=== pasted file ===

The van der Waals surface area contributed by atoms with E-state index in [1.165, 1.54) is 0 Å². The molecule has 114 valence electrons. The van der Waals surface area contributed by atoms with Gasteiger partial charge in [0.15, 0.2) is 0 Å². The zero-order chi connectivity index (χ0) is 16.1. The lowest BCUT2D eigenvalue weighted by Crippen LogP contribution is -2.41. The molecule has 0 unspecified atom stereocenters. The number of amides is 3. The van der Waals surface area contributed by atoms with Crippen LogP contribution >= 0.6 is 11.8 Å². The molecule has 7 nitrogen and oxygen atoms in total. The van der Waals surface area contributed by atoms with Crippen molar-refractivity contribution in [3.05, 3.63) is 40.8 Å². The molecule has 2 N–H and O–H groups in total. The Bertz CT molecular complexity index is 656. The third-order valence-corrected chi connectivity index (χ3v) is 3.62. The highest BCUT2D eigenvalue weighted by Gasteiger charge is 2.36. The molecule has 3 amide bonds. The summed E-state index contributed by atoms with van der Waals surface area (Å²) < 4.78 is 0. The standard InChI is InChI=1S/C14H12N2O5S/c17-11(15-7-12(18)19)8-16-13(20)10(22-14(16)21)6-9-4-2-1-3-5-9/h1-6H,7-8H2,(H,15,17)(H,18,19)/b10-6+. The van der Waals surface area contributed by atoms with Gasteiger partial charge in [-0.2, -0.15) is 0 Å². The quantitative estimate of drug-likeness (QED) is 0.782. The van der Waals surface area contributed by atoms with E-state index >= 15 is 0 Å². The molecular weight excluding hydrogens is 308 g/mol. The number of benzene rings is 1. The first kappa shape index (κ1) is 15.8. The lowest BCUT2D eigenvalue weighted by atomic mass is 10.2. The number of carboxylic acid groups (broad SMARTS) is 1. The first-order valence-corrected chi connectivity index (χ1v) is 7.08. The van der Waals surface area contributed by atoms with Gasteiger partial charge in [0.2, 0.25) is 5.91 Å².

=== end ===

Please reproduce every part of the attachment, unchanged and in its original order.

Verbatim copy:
The van der Waals surface area contributed by atoms with E-state index in [1.165, 1.54) is 0 Å². The molecule has 114 valence electrons. The van der Waals surface area contributed by atoms with Gasteiger partial charge in [0.15, 0.2) is 0 Å². The zero-order chi connectivity index (χ0) is 16.1. The lowest BCUT2D eigenvalue weighted by Crippen LogP contribution is -2.41. The molecule has 0 unspecified atom stereocenters. The number of amides is 3. The van der Waals surface area contributed by atoms with Crippen LogP contribution >= 0.6 is 11.8 Å². The molecule has 7 nitrogen and oxygen atoms in total. The van der Waals surface area contributed by atoms with Crippen molar-refractivity contribution in [3.05, 3.63) is 40.8 Å². The molecule has 2 N–H and O–H groups in total. The Bertz CT molecular complexity index is 656. The third-order valence-corrected chi connectivity index (χ3v) is 3.62. The highest BCUT2D eigenvalue weighted by Gasteiger charge is 2.36. The molecule has 3 amide bonds. The summed E-state index contributed by atoms with van der Waals surface area (Å²) < 4.78 is 0. The standard InChI is InChI=1S/C14H12N2O5S/c17-11(15-7-12(18)19)8-16-13(20)10(22-14(16)21)6-9-4-2-1-3-5-9/h1-6H,7-8H2,(H,15,17)(H,18,19)/b10-6+. The van der Waals surface area contributed by atoms with Gasteiger partial charge in [-0.2, -0.15) is 0 Å². The quantitative estimate of drug-likeness (QED) is 0.782. The van der Waals surface area contributed by atoms with E-state index >= 15 is 0 Å². The molecular weight excluding hydrogens is 308 g/mol. The number of benzene rings is 1. The first kappa shape index (κ1) is 15.8. The lowest BCUT2D eigenvalue weighted by atomic mass is 10.2. The number of carboxylic acid groups (broad SMARTS) is 1. The first-order valence-corrected chi connectivity index (χ1v) is 7.08. The van der Waals surface area contributed by atoms with Gasteiger partial charge in [0.2, 0.25) is 5.91 Å².